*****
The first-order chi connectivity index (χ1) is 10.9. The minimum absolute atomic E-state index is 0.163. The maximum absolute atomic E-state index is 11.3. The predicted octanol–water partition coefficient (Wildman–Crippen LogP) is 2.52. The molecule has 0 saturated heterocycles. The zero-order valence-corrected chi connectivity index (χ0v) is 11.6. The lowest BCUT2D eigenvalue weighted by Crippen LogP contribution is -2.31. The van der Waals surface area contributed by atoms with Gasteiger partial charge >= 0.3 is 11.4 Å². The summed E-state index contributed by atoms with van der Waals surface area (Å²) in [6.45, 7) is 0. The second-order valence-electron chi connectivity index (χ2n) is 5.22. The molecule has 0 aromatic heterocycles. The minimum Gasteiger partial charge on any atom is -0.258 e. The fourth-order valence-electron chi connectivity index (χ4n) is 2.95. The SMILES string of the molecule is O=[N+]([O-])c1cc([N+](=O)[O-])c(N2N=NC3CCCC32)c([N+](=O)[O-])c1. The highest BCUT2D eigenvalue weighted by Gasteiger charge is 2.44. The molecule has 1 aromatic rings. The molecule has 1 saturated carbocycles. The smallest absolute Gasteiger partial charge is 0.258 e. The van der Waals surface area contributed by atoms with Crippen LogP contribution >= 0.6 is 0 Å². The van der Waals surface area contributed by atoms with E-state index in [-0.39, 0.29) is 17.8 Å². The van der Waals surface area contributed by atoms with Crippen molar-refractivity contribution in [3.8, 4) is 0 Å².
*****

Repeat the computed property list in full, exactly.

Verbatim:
The first-order chi connectivity index (χ1) is 10.9. The minimum absolute atomic E-state index is 0.163. The maximum absolute atomic E-state index is 11.3. The predicted octanol–water partition coefficient (Wildman–Crippen LogP) is 2.52. The molecule has 0 saturated heterocycles. The zero-order valence-corrected chi connectivity index (χ0v) is 11.6. The lowest BCUT2D eigenvalue weighted by Crippen LogP contribution is -2.31. The van der Waals surface area contributed by atoms with Gasteiger partial charge >= 0.3 is 11.4 Å². The summed E-state index contributed by atoms with van der Waals surface area (Å²) in [6.45, 7) is 0. The second-order valence-electron chi connectivity index (χ2n) is 5.22. The molecule has 0 aromatic heterocycles. The minimum Gasteiger partial charge on any atom is -0.258 e. The fourth-order valence-electron chi connectivity index (χ4n) is 2.95. The SMILES string of the molecule is O=[N+]([O-])c1cc([N+](=O)[O-])c(N2N=NC3CCCC32)c([N+](=O)[O-])c1. The highest BCUT2D eigenvalue weighted by Gasteiger charge is 2.44. The molecule has 1 aromatic rings. The molecule has 1 saturated carbocycles. The smallest absolute Gasteiger partial charge is 0.258 e. The van der Waals surface area contributed by atoms with Crippen LogP contribution >= 0.6 is 0 Å². The van der Waals surface area contributed by atoms with E-state index in [-0.39, 0.29) is 17.8 Å². The van der Waals surface area contributed by atoms with Crippen molar-refractivity contribution in [3.8, 4) is 0 Å².